21.09.2015 by Andrew Nixon
What to Read on Your Sofa - The Yellow Sofa by Eça de Queirós
In the latest of our recommendations of great books to read on your sofa, Nigel Andrew (of the renowned Nigenesss blog) introduces the appropriately-titled The Yellow Sofa - a short, sharp, funny classic by an almost-forgotten Portuguese novelist, whose time may be about to come again…
Sofas rarely have a starring role in literature – with one notable exception: The Yellow Sofa. This is the title of a brilliant novella by a great 19th-century Portuguese novelist who deserves to be much better known – José Maria de Eça de Queirós (Eça de Queirós for short). Of him more later – but first, to the sofa…
It’s a yellow damask sofa that stands in the Lisbon apartment where Godofredo Alves, a youngish, rather ineffectual businessman, lives with his pretty wife, Lulu. The sofa is in Lulu’s boudoir, and it is on that sofa that Alves, returning home unexpectedly one sweltering summer afternoon, finds his wife ‘in a white negligee, leaning in abandon on the shoulder of a man whose arm was around her waist, and smiling as she gazed languorously at him’. The man is Alves’s handsome young business partner, Machado.
Reeling with shock and suddenly full of righteous anger, Alves knows he must do something – but what? The twists and turns of his agonised efforts to decide what to do and how to enact it – or not - provide much of the entertainment for the rest of the story.
Clearly honour will have to be satisfied – a duel at the very least. But to the death? With what weapons? His resolve already faltering, Alves consults two worldly friends who know about such things, hoping all the while that they will rule out a duel altogether. Besides, he has had a much better idea – he and Machado should draw lots and the loser must agree to take his own life within a year. Not surprisingly, this too goes nowhere.
Meanwhile, Alves steels himself to return the errant Lulu to the care of her father – a rogue who readily agrees to have her back when Alves offers a generous allowance, with more on top of that to take her to the coast for the summer. Before long, the wronged husband’s anger is dying down, his domestic life is falling apart in Lulu’s absence, and he is feeling increasingly lonely… But I shan’t give away the whole story, only urge you to read it.
It’s a wonderfully readable tale, elegantly told by a witty, engaging and good-humoured narrator, with no illusions about humanity, but with a generous, forgiving and sympathetic nature.
It is also a novella that’s uncommonly cluttered with furniture. It’s not just that yellow sofa; there are sofas galore – and chaises-longues - onto which poor Alves is constantly slumping in his dejection.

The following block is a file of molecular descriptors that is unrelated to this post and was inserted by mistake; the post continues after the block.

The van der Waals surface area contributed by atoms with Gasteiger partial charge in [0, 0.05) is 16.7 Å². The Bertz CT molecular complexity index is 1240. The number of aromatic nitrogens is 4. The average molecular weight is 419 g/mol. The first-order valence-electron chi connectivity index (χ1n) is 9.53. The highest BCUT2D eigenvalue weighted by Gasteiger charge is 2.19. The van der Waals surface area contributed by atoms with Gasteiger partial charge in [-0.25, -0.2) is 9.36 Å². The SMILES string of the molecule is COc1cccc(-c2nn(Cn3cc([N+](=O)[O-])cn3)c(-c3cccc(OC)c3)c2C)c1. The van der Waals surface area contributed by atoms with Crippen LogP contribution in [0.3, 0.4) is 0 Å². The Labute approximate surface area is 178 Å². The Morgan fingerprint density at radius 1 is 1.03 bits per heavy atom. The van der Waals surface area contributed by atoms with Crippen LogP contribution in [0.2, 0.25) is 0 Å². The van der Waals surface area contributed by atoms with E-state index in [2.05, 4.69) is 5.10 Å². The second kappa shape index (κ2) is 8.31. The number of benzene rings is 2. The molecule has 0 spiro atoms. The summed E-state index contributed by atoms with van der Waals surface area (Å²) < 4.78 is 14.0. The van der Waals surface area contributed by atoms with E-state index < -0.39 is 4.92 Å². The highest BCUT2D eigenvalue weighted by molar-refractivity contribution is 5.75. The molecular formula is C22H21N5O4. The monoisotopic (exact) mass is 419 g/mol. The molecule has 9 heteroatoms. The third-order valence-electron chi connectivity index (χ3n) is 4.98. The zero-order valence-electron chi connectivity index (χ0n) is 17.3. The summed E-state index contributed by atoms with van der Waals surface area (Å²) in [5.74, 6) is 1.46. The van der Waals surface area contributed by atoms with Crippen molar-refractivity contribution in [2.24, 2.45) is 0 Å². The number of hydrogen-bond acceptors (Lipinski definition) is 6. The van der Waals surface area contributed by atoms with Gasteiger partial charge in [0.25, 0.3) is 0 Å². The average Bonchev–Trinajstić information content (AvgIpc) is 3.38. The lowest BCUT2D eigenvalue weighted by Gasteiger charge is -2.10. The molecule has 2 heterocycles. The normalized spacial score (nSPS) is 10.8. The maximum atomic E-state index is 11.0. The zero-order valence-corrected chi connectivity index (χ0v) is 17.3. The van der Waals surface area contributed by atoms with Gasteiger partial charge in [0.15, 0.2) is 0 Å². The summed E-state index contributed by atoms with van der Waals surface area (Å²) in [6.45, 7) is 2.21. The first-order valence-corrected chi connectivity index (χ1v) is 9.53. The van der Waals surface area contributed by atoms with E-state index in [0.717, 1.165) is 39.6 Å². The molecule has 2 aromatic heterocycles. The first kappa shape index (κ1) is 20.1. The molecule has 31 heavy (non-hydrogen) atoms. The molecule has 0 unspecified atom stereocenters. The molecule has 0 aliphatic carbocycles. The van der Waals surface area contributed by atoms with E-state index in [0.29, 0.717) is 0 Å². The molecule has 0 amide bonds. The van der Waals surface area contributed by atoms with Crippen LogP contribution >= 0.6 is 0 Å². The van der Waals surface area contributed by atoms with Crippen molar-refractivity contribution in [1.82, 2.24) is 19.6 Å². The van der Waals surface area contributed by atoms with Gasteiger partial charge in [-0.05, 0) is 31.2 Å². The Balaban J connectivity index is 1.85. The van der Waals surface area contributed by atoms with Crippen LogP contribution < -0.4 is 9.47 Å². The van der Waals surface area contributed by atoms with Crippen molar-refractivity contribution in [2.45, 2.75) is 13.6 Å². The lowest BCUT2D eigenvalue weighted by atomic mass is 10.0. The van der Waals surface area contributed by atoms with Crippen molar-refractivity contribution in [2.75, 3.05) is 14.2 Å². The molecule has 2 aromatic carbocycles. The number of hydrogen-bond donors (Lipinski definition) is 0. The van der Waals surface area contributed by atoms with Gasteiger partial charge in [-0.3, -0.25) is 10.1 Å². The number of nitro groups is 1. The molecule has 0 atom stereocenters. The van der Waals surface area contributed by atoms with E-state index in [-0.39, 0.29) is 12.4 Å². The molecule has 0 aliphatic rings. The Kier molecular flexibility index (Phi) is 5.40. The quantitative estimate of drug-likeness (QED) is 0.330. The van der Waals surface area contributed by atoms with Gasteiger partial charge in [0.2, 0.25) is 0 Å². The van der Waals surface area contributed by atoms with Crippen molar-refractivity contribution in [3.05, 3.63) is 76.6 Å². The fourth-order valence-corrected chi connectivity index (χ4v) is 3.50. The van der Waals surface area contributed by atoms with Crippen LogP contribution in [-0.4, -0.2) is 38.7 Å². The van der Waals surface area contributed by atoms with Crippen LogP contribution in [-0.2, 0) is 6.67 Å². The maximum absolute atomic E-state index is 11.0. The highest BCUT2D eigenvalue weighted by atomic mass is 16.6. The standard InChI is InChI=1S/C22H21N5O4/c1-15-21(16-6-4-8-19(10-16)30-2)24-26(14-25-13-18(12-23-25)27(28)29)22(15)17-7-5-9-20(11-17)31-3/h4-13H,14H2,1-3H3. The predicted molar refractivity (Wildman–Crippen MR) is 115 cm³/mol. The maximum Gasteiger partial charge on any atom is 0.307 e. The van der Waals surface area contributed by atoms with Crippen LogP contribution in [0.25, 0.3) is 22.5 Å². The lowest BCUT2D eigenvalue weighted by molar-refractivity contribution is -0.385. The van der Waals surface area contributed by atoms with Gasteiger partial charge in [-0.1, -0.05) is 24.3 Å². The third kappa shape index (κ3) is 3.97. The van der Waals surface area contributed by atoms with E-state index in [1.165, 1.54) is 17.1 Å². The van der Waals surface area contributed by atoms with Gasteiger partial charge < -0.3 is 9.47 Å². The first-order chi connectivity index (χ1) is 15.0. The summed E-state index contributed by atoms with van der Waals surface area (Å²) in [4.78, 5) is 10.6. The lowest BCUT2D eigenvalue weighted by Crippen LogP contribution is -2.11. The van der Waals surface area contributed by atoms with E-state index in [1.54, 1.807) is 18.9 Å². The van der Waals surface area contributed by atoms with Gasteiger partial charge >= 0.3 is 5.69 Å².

Furniture is everywhere in the overcrowded interiors in which most of the action takes place, and the distraught Alves is always liable to bump into it as he blunders about. And then there is the massive partners’ desk at which he and the philandering Machado used to work cheerfully side by side in happier times.
When Alves returns to the office for the first time after the betrayal, ‘the very furniture seemed to show his anger’. Just as the yellow damask sofa has become the image of his betrayal – and yet Alves does not get rid of it, or even cover it.
A writer of charm
The Yellow Sofa (published in Portuguese as Alves & C.a - "Alves & Co.") is a minor work – indeed it only came to light after the author’s death, apparently filed away and forgotten – but, minor or not, it amply displays Eça de Queirós’s charm as a writer, along with his deep insight into the silly, self-deluding ways of the human heart.
As well as being a novelist, Eça was a diplomat – who spent several years in England (Newcastle and Bristol) – a devoted family man, a good host, a wit, dandy and bon viveur. It would surely have been a pleasure to know him – and you can’t say that of too many great writers.
Of his major novels, I’d strongly recommend Cousin Bazilio, a tale of misguided love that has been called ‘the Portuguese Madame Bovary’ and is the equal of Flaubert’s masterpiece (without its cruelty and bitterness).
But the best way into the works of this extraordinary writer is, I think, by way of The Yellow Sofa. Read it and you’ll be hooked.
The Yellow Sofa is available on Amazon and elsewhere in a Carcanet edition and as a New Directions Classic, and is being republished by Norton next May.
[Picture top - still from an operatic adaptation of The Yellow Sofa by Glyndebourne's Julian Philips. Photo credit]